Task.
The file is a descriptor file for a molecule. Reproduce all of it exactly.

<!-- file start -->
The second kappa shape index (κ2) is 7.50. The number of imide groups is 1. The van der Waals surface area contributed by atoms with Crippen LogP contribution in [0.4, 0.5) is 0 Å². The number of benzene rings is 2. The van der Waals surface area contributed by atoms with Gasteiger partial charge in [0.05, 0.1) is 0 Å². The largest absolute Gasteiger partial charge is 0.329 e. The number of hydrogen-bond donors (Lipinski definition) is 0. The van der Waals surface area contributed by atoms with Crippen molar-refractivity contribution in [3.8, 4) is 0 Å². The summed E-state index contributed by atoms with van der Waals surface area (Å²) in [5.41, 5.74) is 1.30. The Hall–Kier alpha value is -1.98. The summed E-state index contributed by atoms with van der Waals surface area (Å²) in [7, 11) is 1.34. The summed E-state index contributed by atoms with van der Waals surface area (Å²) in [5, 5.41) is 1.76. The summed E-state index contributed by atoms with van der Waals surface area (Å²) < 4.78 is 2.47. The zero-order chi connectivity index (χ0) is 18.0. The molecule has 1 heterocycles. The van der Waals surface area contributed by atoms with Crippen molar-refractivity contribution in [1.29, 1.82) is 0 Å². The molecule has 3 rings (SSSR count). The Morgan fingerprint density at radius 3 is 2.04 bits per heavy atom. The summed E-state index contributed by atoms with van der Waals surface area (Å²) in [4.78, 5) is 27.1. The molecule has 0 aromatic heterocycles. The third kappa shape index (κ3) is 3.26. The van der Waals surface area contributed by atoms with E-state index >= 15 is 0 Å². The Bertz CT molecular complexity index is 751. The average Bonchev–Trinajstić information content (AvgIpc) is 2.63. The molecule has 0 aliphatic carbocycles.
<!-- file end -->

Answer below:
The second kappa shape index (κ2) is 7.50. The number of imide groups is 1. The van der Waals surface area contributed by atoms with Crippen LogP contribution in [0.4, 0.5) is 0 Å². The number of benzene rings is 2. The van der Waals surface area contributed by atoms with Gasteiger partial charge in [0.05, 0.1) is 0 Å². The largest absolute Gasteiger partial charge is 0.329 e. The number of hydrogen-bond donors (Lipinski definition) is 0. The van der Waals surface area contributed by atoms with Crippen molar-refractivity contribution in [3.8, 4) is 0 Å². The summed E-state index contributed by atoms with van der Waals surface area (Å²) in [5.41, 5.74) is 1.30. The Hall–Kier alpha value is -1.98. The summed E-state index contributed by atoms with van der Waals surface area (Å²) in [7, 11) is 1.34. The summed E-state index contributed by atoms with van der Waals surface area (Å²) in [5, 5.41) is 1.76. The summed E-state index contributed by atoms with van der Waals surface area (Å²) < 4.78 is 2.47. The zero-order chi connectivity index (χ0) is 18.0. The molecule has 1 heterocycles. The van der Waals surface area contributed by atoms with Crippen molar-refractivity contribution in [1.29, 1.82) is 0 Å². The molecule has 3 rings (SSSR count). The Morgan fingerprint density at radius 3 is 2.04 bits per heavy atom. The summed E-state index contributed by atoms with van der Waals surface area (Å²) in [4.78, 5) is 27.1. The molecule has 0 aromatic heterocycles. The third kappa shape index (κ3) is 3.26. The van der Waals surface area contributed by atoms with E-state index >= 15 is 0 Å². The Bertz CT molecular complexity index is 751. The average Bonchev–Trinajstić information content (AvgIpc) is 2.63. The molecule has 0 aliphatic carbocycles.